Therefore:

CT=aidIACTi=aidIAe(g1,g2)αaidszuid=e(g1,g2)aidIAαaidszuid

Then:

CCTzuid=M·e(g1,g2)aidIAαaidse(g1,g2)aidIAαaids=M

Therefore, VO-MAACS satisfies correctness.

5.1.2. Data Confidentiality

In our system, only for users whose attributes satisfy the access policy, will the FD decrypt the ciphertext for them by using their proxy keys. Users whose attributes do not satisfy the access policy, cannot receive the partially decrypted ciphertext from the FD. Thus, they are not able to recover the original data. When a user is revoked, his proxy key will be deleted by the CSP. Without the proxy key, he cannot obtain the partially decrypted ciphertext either. Therefore, for users whose attributes do not satisfy the access policy, our solution satisfies the data confidentiality.

In addition, although the CSP and FD can get user proxy keys, however, if they do not obtain the user secret keys, they still cannot decrypt the ciphertext. Similarly, they cannot collude with other users to recover the data either. Therefore, for the CSP and FD, our solution also satisfies the data confidentiality.

5.1.3. Collusion tolerance

In our system, each user is assigned with a unique identity uid, and each key issued by different AA is associated with a uid. Therefore, only the keys associated with the same uid can be used to decrypt the ciphertext. Other users cannot collude to decrypt the ciphertext. In addition, there exists a situation that some AAs may issue the same attributes. Since each AA has a unique identity aid, all attributes are distinguishable. Therefore, users cannot replace some of the components in the keys from the AA by using the component in the key from another AA.

5.2. Performance Analysis

We implement our scheme in Charm [35], a framework developed to facilitate the rapid prototyping of cryptographic schemes and protocols. It is based on the Python language which allows the programmer to write code similar to the theoretical implementations. Charm also provides routines for applying and using LSSS schemes needed for Attribute-Based systems. All our implementations are executed on an Intel® Pentium® CPU G630@270 GHz with 4.00 GB RAM running Ubuntu14.04 64-bit system and Python 2.7.

In our experiment, access policies are generated in the form of a1, a2, …, an, where ai is an attribute. We set 20 distinct access policies in this form with N increasing from 20 to 200, and repeat each instance 20 times and take the average values as the experiment results. We simulate the computing time incurred in encryption and decryption. Since our scheme is based on Lewko’s scheme [14], we compare our scheme with [14] in user encryption time and user decryption time. In our experiments, the number of attributes per authority is set to 10. The times for outsourced encryption are shown in Figure 3a,b, respectively.

Figure 3
Comparison of encryption time with different number of authorities. (a) Encrypt_out time; (b) Encrypt_user time.

In Figure 3a, the Encrypt_out time is approximately 0.1~1.4 s, and it increases almost linearly with the number of attributes. In Figure 3b, since major computations are outsourced to the FDs, only a few operations are left for DOs. Therefore, the Encrypt_user time in our scheme is much less than that in [14]. Similarly, Figure 4 describes the time for outsourced decryption and user decryption. In Figure 4a, the Decrypt_out time is approximately 0.3~3 s, and like the Encrpyt_time, it also increases linearly with the number of attributes. In Figure 4b, as major computations are outsourced to FDs, only a few operations are left for DUs, therefore, the Decrypt_user time in our scheme is much less than that in [14].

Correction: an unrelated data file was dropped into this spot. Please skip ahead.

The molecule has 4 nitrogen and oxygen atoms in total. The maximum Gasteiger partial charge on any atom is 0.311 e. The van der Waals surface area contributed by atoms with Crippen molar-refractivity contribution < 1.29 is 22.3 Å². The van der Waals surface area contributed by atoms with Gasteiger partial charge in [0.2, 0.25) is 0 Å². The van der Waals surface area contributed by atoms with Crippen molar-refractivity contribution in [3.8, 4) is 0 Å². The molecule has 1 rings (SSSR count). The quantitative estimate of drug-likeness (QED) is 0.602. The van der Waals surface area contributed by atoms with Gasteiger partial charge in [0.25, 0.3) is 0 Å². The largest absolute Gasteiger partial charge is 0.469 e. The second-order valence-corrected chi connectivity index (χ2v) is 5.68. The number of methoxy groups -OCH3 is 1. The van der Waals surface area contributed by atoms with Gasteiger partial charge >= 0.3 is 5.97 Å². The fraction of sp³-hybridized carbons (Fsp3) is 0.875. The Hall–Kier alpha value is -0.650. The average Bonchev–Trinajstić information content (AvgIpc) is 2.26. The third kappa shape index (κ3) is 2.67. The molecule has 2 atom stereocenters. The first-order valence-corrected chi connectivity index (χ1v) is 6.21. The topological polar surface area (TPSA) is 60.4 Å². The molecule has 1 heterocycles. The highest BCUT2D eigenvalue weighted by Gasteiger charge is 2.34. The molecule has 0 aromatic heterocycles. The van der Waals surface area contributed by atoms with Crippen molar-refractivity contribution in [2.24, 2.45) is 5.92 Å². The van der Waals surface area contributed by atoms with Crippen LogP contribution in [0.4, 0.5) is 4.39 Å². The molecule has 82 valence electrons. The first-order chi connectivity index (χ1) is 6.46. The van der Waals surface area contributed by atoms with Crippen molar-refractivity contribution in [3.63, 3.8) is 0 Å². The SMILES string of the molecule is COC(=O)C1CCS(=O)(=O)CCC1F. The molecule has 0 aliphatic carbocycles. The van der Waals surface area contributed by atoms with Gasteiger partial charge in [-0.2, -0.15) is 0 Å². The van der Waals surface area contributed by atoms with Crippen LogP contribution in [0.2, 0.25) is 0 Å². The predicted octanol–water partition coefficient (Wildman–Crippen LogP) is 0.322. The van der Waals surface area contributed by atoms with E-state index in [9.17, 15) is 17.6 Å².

Figure 4
Comparison of decryption time with different number of authorities. (a) Decrypt_out time; (b) Decrypt_user time.

The computing cost for verification of outsourced encryption is shown in Figure 5. The time for Verify_enc is approximately 0.1~0.8 s and it increases almost linearly with the number of attributes. Figure 6 describes the comparison of computing cost of CSP, AA and DO in the attribute revocation process.

Figure 5
Computing cost for verification of outsourced encryption.
Figure 6
Comparison of computing cost of CSP, AA and DO in the attribute revocation process.

In fact, most computing overhead, such as proxy keys update and ciphertext re-encryption are outsourced to the CSP, and only a few computations are left for AAs and DOs. Therefore, the computing cost for DOs can be greatly reduced. Apparently, our scheme requires less time for both encryption and decryption than Lewko’s scheme, and the computing cost for DOs in the attribute revocation process is greatly reduced. Therefore, we can conclude that our scheme’s computation efficiency is much better than that of Lewko’s scheme.

6. Conclusions

To realize data access control in fog-cloud computing system, we have proposed a verifiable outsourced multi-authority access control scheme, named VO-MAACS. In our construct, most encryption and decryption computations are outsourced to fog devices and the computation results can be verified by using our verification method. Meanwhile, to address the revocation issue, we designed an efficient user and attribute revocation method for this. Finally, the analysis and simulation results show that our scheme is both secure and highly efficient.

Acknowledgments

This work has been financially supported by the National Key Research and Development Program under Grant 2017YFB0802304, the National Natural Science Foundation of China (No. 61303216 and No. 61272457), Natural Science Basic Research Plan in Shaanxi Province of China (No. 2017JM6004), the Open Research Project of the State Key Laboratory of Industrial Control Technology, Zhejiang University, China (No. ICT170312), the Research Project of National Time Service Center, Chinese Academy of Sciences, China (No. 2017FWCGCZ0124) and National 111 Program of China B16037 and B08038.

Author Contributions

Author Contributions

K.F. and J.W. conceived and designed the experiments; K.F. and J.W. performed the experiments; X.W. contributed analysis tools; H.L. and Y.Y. analyzed the data; K.F. and J.W. wrote the manuscript. All authors read and approved the manuscript.

Conflicts of Interest

Conflicts of Interest

The authors declare no conflict of interest.